• identify which financial needs are met by a given product, and for which purposes it is recommended;
  • support the financial advisors, agents and other relationship managers with targeted customer information and recommendation systems that can tell you which solutions are the best to offer to the customers, based on their specific needs and features;
  • manage compliance in real time;
  • mimic the impact of market events on processes, masses under management, costs and margins, by implementing what is probably the most useful form of risk management for a wealth manager;
  • capture and analyse new data sources.


…financial firms can obtain extra value from a variety of internal and external data sources

Therefore, financial companies can have a significant added value from numerous internal and external data sources, using Data Science tools, which can, in turn, help the strategic and daily operations of all the company’s departments.


Second advantage: data quality

Data is the raw material, no doubt. And their quantity is important, but their quality is far more relevant. In terms of business, data are crucial: regarding Machine Learning issues related to asset management, it is rarely a good idea to indiscriminately throw data into supervised or non-supervised algorithms.

In fact, the financial sector is highly regulated, with professional procedures that own a strong and well-established logic: it would be crazy to not include this “structural” information in the number crunching process. The feature selection is crucial if you do not want to have algorithms that work well in the training phase but are incomprehensible and work poorly in everyday operations.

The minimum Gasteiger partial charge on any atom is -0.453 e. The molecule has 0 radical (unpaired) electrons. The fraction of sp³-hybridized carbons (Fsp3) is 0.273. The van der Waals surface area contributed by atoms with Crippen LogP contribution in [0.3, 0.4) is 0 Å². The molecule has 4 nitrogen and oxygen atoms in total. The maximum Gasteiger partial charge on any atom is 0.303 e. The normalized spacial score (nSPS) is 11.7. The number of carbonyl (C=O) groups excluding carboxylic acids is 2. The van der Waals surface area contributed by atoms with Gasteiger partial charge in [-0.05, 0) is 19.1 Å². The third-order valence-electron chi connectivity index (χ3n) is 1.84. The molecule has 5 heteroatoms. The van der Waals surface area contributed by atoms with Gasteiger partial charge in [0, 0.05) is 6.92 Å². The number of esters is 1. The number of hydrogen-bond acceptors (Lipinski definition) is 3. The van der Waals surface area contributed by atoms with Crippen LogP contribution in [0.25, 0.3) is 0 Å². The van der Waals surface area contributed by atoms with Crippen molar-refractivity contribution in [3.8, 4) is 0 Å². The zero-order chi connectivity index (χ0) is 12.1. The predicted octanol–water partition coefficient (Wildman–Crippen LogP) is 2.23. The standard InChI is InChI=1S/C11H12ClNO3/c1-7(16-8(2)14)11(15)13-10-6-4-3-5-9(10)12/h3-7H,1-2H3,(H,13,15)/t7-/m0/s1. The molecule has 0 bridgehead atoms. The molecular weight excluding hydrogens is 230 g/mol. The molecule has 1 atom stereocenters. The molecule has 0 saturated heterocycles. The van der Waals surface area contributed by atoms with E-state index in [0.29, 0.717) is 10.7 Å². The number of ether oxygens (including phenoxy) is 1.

In our opinion, the understanding of the business behind and around data is far more important than the technical solution, i.e. the development of complex, but end to themselves models, must be taken into account in the development of the very same models. In our experience, large black-box models tend to overfitting and data snooping: these terms mean that the model has not really entered the logic of the problem it wants to solve but has just worked out a very sophisticated interaction with little predictive value.


… the understanding of the business behind and around data is far more important than the technical solution

Furthermore, for many algorithmic applications related to asset management, regulators want to be able to make the look through, i.e. open the model box to understand the logic and the causal links. In these cases, it is not a brilliant idea to carry out an analysis via deep learning, throwing all the possible information into a black box.
That’s why domain knowledge is fundamental if you want to use Data Science for concrete, measurable actions, with a high ROI on investments in technology. This is a huge advantage for financial intermediaries.


Data that generate value

Financial intermediaries already own data of tremendous value, both in strategic and operational terms. But it’s time to exploit these valuable pieces of information with wisdom and practical sense, by employing the tools offered by Financial Data Science, i.e. Machine Learning algorithms and everything that falls under the broadest Artificial Intelligence umbrella.
To sum up, Financial Data Science triggers efficiency and scalability. Which in turn translate into greater productivity. In other words, better margins. These days, it doesn’t sound bad at all.


Virtual B Fintech solutions

Virtual B has been working for years in the financial sector, with a close focus on data and data analysis. Our experience has led to numerous solutions that generate value and solve issues for financial and insurance intermediaries.

SideKYC® is an advanced data analytics software created by Virtual B for banks and insurance companies. SideKYC® can profile customers, identify individual needs and map them with the best product.

If you want to find out more, visit the page and contact us